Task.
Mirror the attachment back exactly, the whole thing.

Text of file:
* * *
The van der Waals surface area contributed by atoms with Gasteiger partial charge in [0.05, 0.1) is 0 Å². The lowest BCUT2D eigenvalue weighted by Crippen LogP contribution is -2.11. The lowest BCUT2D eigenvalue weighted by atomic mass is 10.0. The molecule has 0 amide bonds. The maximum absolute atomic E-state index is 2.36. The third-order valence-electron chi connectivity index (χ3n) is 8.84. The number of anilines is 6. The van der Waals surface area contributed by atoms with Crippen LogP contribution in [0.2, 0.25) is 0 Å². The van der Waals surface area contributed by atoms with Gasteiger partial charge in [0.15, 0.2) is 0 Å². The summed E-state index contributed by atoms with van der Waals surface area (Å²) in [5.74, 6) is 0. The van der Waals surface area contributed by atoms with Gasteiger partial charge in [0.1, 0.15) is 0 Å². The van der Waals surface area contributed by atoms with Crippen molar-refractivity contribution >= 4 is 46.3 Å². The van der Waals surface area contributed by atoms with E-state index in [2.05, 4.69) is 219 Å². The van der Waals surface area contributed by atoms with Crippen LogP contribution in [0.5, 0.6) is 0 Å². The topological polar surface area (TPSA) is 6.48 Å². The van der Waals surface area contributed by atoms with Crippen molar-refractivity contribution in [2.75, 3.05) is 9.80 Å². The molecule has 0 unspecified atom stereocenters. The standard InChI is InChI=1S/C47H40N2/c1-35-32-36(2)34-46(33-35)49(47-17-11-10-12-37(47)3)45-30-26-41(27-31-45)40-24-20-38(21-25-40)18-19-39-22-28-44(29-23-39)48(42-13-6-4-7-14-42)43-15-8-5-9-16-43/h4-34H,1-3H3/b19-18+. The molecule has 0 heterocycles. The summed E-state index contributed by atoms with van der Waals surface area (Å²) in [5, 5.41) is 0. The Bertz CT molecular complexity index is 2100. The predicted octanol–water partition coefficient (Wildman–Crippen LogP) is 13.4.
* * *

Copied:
The van der Waals surface area contributed by atoms with Gasteiger partial charge in [0.05, 0.1) is 0 Å². The lowest BCUT2D eigenvalue weighted by Crippen LogP contribution is -2.11. The lowest BCUT2D eigenvalue weighted by atomic mass is 10.0. The molecule has 0 amide bonds. The maximum absolute atomic E-state index is 2.36. The third-order valence-electron chi connectivity index (χ3n) is 8.84. The number of anilines is 6. The van der Waals surface area contributed by atoms with Crippen LogP contribution in [0.2, 0.25) is 0 Å². The van der Waals surface area contributed by atoms with Gasteiger partial charge in [0.15, 0.2) is 0 Å². The summed E-state index contributed by atoms with van der Waals surface area (Å²) in [5.74, 6) is 0. The van der Waals surface area contributed by atoms with Gasteiger partial charge in [0.1, 0.15) is 0 Å². The van der Waals surface area contributed by atoms with Crippen molar-refractivity contribution >= 4 is 46.3 Å². The van der Waals surface area contributed by atoms with E-state index in [2.05, 4.69) is 219 Å². The van der Waals surface area contributed by atoms with Crippen LogP contribution in [0.5, 0.6) is 0 Å². The topological polar surface area (TPSA) is 6.48 Å². The van der Waals surface area contributed by atoms with Crippen molar-refractivity contribution in [2.75, 3.05) is 9.80 Å². The molecule has 0 unspecified atom stereocenters. The standard InChI is InChI=1S/C47H40N2/c1-35-32-36(2)34-46(33-35)49(47-17-11-10-12-37(47)3)45-30-26-41(27-31-45)40-24-20-38(21-25-40)18-19-39-22-28-44(29-23-39)48(42-13-6-4-7-14-42)43-15-8-5-9-16-43/h4-34H,1-3H3/b19-18+. The molecule has 0 heterocycles. The summed E-state index contributed by atoms with van der Waals surface area (Å²) in [5, 5.41) is 0. The Bertz CT molecular complexity index is 2100. The predicted octanol–water partition coefficient (Wildman–Crippen LogP) is 13.4.